Finding the Conversion Killers on Your Website

Most business owners use their web analytics package to figure out how many people are coming to their website, where they are coming from, and which pages they are visiting. Beyond that, the majority don’t show a great deal of interest in the numbers, charts, and statistics that are available.

If you dig a little deeper than that, however, you can learn some really interesting and important things. For example, you might be able to get some clear indications about which parts of your website are failing you, driving buyers away instead of convincing them to take the next step.

Unless you already happen to be turning every searcher and social media referral into a potential customer, you should be searching for conversion-killers within your analytics data on a regular basis. Here are a few questions that can lead you in the right direction…

What Do Customers Want?
There isn’t any part of your website or web analytics package that’s going to tell you exactly what potential customers wanted when they showed up on your pages. However, by examining which websites they came from, what keywords or links they followed to get there, and which pages they navigated to, you should be able to piece together a good sense of their initial intentions.

Where Are Prospects Leaving Your Website?
Knowing where customers are exiting your website is extraordinarily valuable. That’s because they typically leave for one of three reasons: They found the information they were looking for, gave up on their search, or contacted you and are waiting for the next step. By seeing which pages lead to website exits, and how long visitors are staying on them, you should be able to draw some valuable conclusions.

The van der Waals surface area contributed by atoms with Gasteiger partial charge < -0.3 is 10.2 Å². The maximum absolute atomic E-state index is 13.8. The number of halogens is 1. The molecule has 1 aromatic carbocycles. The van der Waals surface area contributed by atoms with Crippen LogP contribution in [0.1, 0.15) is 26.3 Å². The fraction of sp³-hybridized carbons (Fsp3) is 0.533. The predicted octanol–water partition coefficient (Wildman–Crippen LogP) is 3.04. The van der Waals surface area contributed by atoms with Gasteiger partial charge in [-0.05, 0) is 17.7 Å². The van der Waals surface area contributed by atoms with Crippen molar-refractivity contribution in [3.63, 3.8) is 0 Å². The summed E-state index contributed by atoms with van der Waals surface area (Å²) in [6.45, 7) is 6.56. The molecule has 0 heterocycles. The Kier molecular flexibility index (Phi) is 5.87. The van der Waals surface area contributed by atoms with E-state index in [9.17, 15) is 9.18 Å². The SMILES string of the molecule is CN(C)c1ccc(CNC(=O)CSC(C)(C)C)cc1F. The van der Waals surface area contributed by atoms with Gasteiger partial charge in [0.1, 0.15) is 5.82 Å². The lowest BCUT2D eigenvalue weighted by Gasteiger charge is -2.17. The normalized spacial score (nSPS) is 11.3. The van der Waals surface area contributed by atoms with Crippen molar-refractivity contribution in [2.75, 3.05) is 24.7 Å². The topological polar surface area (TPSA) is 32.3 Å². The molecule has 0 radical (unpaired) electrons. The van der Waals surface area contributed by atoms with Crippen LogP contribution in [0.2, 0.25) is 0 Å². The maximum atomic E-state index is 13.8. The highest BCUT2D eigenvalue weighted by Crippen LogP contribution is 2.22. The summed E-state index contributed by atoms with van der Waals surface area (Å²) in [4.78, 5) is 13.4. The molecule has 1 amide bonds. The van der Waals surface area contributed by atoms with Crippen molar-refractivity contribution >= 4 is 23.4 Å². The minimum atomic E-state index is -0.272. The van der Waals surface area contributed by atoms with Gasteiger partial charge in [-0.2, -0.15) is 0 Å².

Which Conversion Goals Are Being Met?
If you have multiple types of conversions available on your website (for example, a purchase, a click-to-call button, and a PDF download), then you can draw comparisons between the results you get from each. If one option is significantly more popular than the others, that could tell you that it’s more convenient for your prospects, or it’s a step they feel comfortable taking. Knowing that, you can align your other conversion goals in the same way.

Where Are You Seeing Bounces from Your Website?
If there are pages on your site that are leading to bounces – that is, visits that result in someone leaving without clicking to any other page – then it’s very likely you need to adjust the content, headline, or call to action visitors are seeing. It’s hard to get conversions without retaining visits and attention, so treat renovating pages with high bounce rates as a top priority.

What Is Split-Testing Telling You?
Ultimately, the best way to tell what is and isn’t working on your website is by split-testing different elements or landing pages against one another. Often, you’ll be surprised to see that your gut instinct on something isn’t accurate, and that user behavior points you in another direction. You can only get those realizations through data, and they make your website more efficient and profitable over time.

Looking into your web analytics package is a bit like going under the hood in your car – it can be confusing at first, but once you know what to search for, it can be a helpful way to assess the situation and spot problems before they get any worse. If there are conversion-killing elements on your webpages, it’s better to take the time to find them now than it is to let them keep costing you money week after week and month after month.

Share on facebook
Share on google
Share on twitter
Share on linkedin